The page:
From here I was then taken to the treatment room for my facial cleanse and mask. This was wonderfully relaxing and I could have happily dozed off a few times during the session. By the time this was completed I was incredibly relaxed and any nerves I may have had about my first acupuncture session were gone. The TCM physician had warned me I could experience a little pain during the acupuncture session but for me it felt like nothing more than a pin prick and any feeling I had of the needle being in my arms, legs and face soon disappeared. I did flinch a little more when she put the needles in my face but even with these I hardly felt a thing. I have to admit I was pleased that the whole experience was so pain free. I then had to lie fairly still for a period of time before the needles were removed. I really am not sure how long I was lying there for but I guess something like twenty to twenty five minutes. As I lay there I had the opportunity to just relax and tried to empty my mind of all thoughts, easier said than done, but I did try! Finally I was given a moisturising on my face with a jade roller, very cold but a very refreshing way to end my facial.

Much of my experience at the Asian Wellness Spa was a first for me but I had a great time. The TCM physician was excellent and made the experience both interesting and enlightening. The Phoenix Facial itself was wonderfully relaxing and the acupuncture pain free and simple. I left the spa feeling invigorated and ready to get on with the rest of the day. Why not check out this and their other TCM rituals, treatments and programmes for yourself and in the process give yourself a wonderful treat too.


The Asian Wellness Spa is open daily from 1pm to 10pm.

To book an appointment or discuss suitable experiences call +65 6705 7854 or email aws@onefarrer.com 


This blog resulted from an invitation and represents the thoughts and opinions of the writer. All information on this blog is provided "as is", with no guarantee of completeness, accuracy or timeliness and the writer will not be liable for any losses, injuries or damages from the display or use of this information. All text and photos on this blog are the original works of the writer unless stated otherwise.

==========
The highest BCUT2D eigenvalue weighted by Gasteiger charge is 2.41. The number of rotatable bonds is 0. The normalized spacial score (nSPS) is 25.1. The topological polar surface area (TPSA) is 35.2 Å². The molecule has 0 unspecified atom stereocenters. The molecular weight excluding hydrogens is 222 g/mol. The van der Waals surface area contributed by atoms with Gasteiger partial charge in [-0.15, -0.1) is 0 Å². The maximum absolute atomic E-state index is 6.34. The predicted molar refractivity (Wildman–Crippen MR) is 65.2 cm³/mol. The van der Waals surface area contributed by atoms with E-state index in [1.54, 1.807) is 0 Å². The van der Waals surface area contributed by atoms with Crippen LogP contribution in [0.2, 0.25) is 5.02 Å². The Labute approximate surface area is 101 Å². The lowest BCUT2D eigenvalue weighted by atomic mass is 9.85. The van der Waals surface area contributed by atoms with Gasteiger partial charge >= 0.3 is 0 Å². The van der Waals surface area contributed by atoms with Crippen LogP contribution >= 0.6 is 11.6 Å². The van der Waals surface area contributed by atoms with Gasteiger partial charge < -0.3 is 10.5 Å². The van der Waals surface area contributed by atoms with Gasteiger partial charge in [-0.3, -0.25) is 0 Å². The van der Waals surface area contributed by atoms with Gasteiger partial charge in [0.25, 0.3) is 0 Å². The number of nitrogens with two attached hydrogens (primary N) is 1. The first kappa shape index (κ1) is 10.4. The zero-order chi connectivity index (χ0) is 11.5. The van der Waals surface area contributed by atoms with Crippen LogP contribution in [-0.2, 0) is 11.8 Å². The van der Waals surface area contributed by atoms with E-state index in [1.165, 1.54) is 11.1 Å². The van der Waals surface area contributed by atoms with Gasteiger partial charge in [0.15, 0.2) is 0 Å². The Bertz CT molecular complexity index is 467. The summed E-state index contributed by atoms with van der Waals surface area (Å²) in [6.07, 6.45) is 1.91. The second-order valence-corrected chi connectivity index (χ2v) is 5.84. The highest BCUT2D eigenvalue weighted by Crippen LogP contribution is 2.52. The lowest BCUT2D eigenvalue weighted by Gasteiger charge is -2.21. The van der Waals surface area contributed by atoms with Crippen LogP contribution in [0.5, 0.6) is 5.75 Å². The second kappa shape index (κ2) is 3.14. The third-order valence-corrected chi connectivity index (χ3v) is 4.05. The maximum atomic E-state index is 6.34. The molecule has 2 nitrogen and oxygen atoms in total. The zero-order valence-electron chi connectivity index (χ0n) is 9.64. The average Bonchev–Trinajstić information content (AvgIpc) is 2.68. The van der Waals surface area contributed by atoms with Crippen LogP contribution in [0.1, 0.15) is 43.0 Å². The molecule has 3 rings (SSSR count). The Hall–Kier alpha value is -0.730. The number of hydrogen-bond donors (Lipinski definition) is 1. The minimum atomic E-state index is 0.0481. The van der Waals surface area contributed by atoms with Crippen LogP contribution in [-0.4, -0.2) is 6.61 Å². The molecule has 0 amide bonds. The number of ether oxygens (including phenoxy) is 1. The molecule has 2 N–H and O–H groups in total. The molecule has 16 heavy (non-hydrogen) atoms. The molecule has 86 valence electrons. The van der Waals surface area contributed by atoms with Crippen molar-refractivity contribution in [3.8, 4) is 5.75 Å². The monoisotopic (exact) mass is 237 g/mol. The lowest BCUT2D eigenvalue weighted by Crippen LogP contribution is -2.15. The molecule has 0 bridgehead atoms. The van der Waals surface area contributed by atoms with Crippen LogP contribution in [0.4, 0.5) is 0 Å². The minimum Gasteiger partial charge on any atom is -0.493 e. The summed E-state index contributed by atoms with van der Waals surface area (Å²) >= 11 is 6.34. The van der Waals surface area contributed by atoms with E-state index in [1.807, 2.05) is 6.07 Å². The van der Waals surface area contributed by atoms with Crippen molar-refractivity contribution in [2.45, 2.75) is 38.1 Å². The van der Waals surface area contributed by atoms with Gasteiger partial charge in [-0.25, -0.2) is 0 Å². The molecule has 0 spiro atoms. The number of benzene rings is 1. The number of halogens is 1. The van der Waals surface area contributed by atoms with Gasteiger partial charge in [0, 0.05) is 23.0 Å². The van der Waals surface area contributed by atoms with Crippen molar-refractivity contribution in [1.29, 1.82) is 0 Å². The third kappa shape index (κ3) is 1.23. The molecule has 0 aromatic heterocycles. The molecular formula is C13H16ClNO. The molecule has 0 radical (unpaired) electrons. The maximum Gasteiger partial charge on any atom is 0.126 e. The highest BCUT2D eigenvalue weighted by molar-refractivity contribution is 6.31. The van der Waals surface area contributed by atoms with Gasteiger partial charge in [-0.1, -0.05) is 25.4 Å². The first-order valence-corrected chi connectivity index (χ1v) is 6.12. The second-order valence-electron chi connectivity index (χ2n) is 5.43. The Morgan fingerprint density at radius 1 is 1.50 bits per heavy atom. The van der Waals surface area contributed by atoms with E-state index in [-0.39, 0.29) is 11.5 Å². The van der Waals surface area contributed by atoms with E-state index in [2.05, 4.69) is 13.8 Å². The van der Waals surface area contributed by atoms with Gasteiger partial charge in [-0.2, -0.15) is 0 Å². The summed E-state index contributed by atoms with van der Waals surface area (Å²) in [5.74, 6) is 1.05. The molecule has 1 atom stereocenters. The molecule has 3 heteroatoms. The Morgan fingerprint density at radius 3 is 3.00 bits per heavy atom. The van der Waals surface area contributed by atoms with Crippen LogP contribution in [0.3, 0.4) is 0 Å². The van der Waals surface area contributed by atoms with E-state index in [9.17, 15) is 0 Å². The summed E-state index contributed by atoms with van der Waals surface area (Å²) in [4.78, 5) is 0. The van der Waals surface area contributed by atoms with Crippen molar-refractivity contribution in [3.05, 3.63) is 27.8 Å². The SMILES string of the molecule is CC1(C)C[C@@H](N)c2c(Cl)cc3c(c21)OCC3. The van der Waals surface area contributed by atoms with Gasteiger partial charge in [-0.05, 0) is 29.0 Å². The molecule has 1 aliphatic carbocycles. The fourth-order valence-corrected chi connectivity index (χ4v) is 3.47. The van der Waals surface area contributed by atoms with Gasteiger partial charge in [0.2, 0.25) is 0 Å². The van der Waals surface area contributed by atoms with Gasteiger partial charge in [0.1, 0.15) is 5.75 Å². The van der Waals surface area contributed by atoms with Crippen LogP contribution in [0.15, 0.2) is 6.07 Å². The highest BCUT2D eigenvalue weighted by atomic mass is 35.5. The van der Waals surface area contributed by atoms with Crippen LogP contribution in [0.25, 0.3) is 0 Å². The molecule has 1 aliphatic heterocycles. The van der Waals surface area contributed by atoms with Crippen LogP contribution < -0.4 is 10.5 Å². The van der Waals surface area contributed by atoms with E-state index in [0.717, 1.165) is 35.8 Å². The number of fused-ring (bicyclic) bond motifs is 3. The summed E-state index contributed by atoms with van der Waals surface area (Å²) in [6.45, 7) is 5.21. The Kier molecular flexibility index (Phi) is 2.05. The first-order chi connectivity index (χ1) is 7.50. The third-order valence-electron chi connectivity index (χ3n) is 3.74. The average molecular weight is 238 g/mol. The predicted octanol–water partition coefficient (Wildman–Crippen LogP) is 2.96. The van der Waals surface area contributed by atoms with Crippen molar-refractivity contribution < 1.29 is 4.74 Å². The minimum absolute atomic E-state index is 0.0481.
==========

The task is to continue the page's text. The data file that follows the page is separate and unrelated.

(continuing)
Thank to you the Asian Wellness Spa, One Farrer Hotel and Spa for the kind invitation.

20 January 2016

Cantonese Cuisine at EMPRESS

Anyone who's been down to the CBD area in the past months will have most likely noticed that the Asian Civilisations Museum and surrounding area has been having a bit of a makeover. This has resulted in the fairly recent opening of EMPRESS, a Chinese restaurant retaining some of the traditional whilst also embracing modern, fun dining. I was lucky enough to be able to head down there for lunch recently and I wasn't disappointed.

The restaurant comprises both an indoor and outdoor seating area. We dined inside, it was raining and obviously you also get the benefit of a little air con too but at night I imagine some al fresco dining would be just perfect. The indoor dining space is lovely though, bright, open and airy. The restaurant space is modern but also includes some traditional Chinese elements to the design alongside the historical aspect of the museum building with the feature wall behind the bar giving you glimpses of the museum's facade. Although I didn't see it, I understand there is also a private dining room as well as the main dining area. All of this right on the Singapore river giving great views, whether by day or night, of the CBD, Boat Quay and the river.

I was there on a week day lunchtime and imagine the restaurant being perfect whether you were a tourist straight out of the museum, an office worker looking somewhere different for you lunch (they have set lunch menus) or looking to hold a relaxed business lunch meeting. Equally with the bar area and outdoor seating this would make a great venue for a few early evening drinks or an evening meal.


Image courtesy of Mercury PR

On to the food! We started our meal with the Triple Roast Platter ($28 for a small portion) a delicious dish and great for sharing, it can be ordered as a small, medium or large dish. It comprises of crackling roast pork, EMPRESS char siew and EMPRESS sweet and sticky pork ribs, certainly keeping to the restaurant's Cantonese roots. The fatty goodness of the char siew was delicious and the crackling roast pork was super crunchy. I could happily eat this dish again and again!

Triple Roast Platter - crackling roast pork, EMPRESS char siew and EMPRESS sweet and sticky pork ribs
Image courtesy of Mercury PR

We then tried a couple of the soups on offer, I was reliably informed that no Cantonese meal is complete without soup and these certainly did not disappoint. I had the king prawn dumpling in supreme broth ($14) with my companion having the teapot soup ($14), which I also tried a little of. Both soups have a chicken based broth and were incredibly hearty, just right for that rainy day. My soup had some delicious chunks of chicken in it as well as possibly the biggest dumpling I have seen or at least certainly eaten!

King Prawn Dumpling in Supreme Broth
Image courtesy of Mercury PR

Teapot Soup - Supreme Broth with pumpkin, seafood dumplings and crispy spring rolls
Image courtesy of Mercury PR

The soups were followed by some delicious tofu, the seafood spinach tofu ($22 for a small portion). This is made in house and served with prawns, fish and scallops, this too can also be ordered as a small, medium or large portion. Whilst I may not be the biggest seafood eater around this was delightful. This was followed up by a delicious beef dish and one of several vegetarian options the fried brown rice medley ($20 for a small portion), available in small, medium or large portions and also giving diners a healthier option to choose as well if they wish.